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J Pediatr Nurs ; 59: e13-e19, 2021.
Artigo em Inglês | MEDLINE | ID: mdl-33752933


PURPOSE: Pain is a distressing symptom for children and adolescents with cancer and is experienced by individuals differently. This study sought to determine subgroups according to their pain experiences, and how demographic, clinical, and quality of life (QOL)-related characteristics might differ across subgroups. DESIGN AND METHODS: This cross-sectional study recruited 187 pediatric patients with cancer aged 8 to 17 years old and asked them to complete measures of pain intensity, pain duration, pain interference and pain control using the Chinese translation of the validated questionnaire from the Pain Squad app, as well as 7 PROMIS measures assessing QOL-related outcomes. Latent profile analysis (LPA) was used to identify latent subgroups. RESULTS: Three subgroups of children were identified: low-pain/low-duration (69.5%), moderate-pain/high-duration (19.8%), and high-pain/moderate-duration (10.7%). Hospitalized children were more likely to be in the moderate-pain/high-duration subgroup. Children in the high-pain/moderate-duration subgroup were more likely to be cared for by unemployed caregivers. Scores on depressive symptoms (p = 0.002), anger (p < 0.001), anxiety (p = 0.045), fatigue (p = 0.044), and mobility (p = 0.008) questionnaire were significantly worse in the high-pain/moderate-duration subgroup than the other two subgroup. PRACTICE IMPLICATIONS: This study provides a scientific foundation for further studies exploring predictive factors related to pain experiences. More targeted treatment strategies targeting the specific characteristics of each subgroup will help improve patients' QOL and use of medical resources. CONCLUSIONS: The 3 identified pain subgroups demonstrate the heterogeneity in pain experiences among pediatric patients with cancer. Knowledge of these subgroups can assist clinicians in better identifying and targeting pain treatment for children with cancer.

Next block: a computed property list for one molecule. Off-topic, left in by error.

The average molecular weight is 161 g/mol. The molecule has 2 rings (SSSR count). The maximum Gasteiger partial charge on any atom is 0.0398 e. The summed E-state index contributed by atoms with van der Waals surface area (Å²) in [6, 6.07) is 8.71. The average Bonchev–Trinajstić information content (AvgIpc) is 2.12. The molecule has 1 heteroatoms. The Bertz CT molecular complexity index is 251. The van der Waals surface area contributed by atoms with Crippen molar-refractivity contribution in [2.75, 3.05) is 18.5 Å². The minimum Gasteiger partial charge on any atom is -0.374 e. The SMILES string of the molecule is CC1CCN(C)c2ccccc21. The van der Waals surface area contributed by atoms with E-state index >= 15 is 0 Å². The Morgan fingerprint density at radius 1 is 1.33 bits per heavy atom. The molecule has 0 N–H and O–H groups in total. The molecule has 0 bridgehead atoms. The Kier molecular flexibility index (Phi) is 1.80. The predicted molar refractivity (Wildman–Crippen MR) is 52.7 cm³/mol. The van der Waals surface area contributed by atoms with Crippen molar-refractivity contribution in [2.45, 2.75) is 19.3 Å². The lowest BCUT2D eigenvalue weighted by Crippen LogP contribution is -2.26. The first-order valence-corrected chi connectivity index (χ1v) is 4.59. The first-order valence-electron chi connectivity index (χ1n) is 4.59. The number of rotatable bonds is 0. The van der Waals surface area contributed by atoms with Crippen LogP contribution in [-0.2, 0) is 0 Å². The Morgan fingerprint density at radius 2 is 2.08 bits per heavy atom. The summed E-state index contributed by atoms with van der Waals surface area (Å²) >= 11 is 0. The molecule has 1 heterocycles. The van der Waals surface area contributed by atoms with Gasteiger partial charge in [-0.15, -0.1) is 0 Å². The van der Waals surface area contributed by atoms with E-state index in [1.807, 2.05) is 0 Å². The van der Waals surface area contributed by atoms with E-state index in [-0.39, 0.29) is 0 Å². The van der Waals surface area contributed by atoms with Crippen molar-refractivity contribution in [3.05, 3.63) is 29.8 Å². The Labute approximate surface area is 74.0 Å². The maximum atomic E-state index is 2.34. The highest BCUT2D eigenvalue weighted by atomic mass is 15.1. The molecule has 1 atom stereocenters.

Neoplasias , Qualidade de Vida , Adolescente , Criança , China/epidemiologia , Estudos Transversais , Humanos , Neoplasias/complicações , Dor
Can J Pain ; 4(1): 162-167, 2020 Aug 05.
Artigo em Inglês | MEDLINE | ID: mdl-33987495


Background: Studies have been conducted describing the potential for using virtual care software during disasters and public health emergencies. However, limited data exist on ways in which the Canadian health care system utilizes virtual care during disasters or public health emergencies. Aims: Due to the need for social distancing and reduction of nonessential ambulatory services during the COVID-19 pandemic, the SickKids Chronic Pain Clinic sought to transition care delivery from in person to virtual. The virtual clinic aimed to reduce risks associated with physical contact and environmental exposure without reducing access to care itself. Methods: Harnessing of various digital tools including Ontario Telemedicine Network Guestlink, Zoom, and Microsoft Teams. The Chronic Pain Clinic Team worked together to communicate with patients and families, schedule virtual visits, establish remote access to clinical data collection tools, digitize the after-visit summary, and add resources on pain self-management to the clinic's website. Results: The Chronic Pain Clinic successfully transitioned all clinic appointments (multidisciplinary and individual; 77 appointments) over a 2-week period to virtual care. Virtual clinics did not surpass the usual time taken pre-COVID-19, suggesting that the clinic workflow was readily adaptable to virtual care. Conclusions: Access to quality virtual care is essential to prevent chronic pain from taking a toll on the lives of patients and families. Rapid establishment of a virtual clinic without gaps in service delivery to patients is possible given institutional support and a team culture centered around collaboration and flexibility.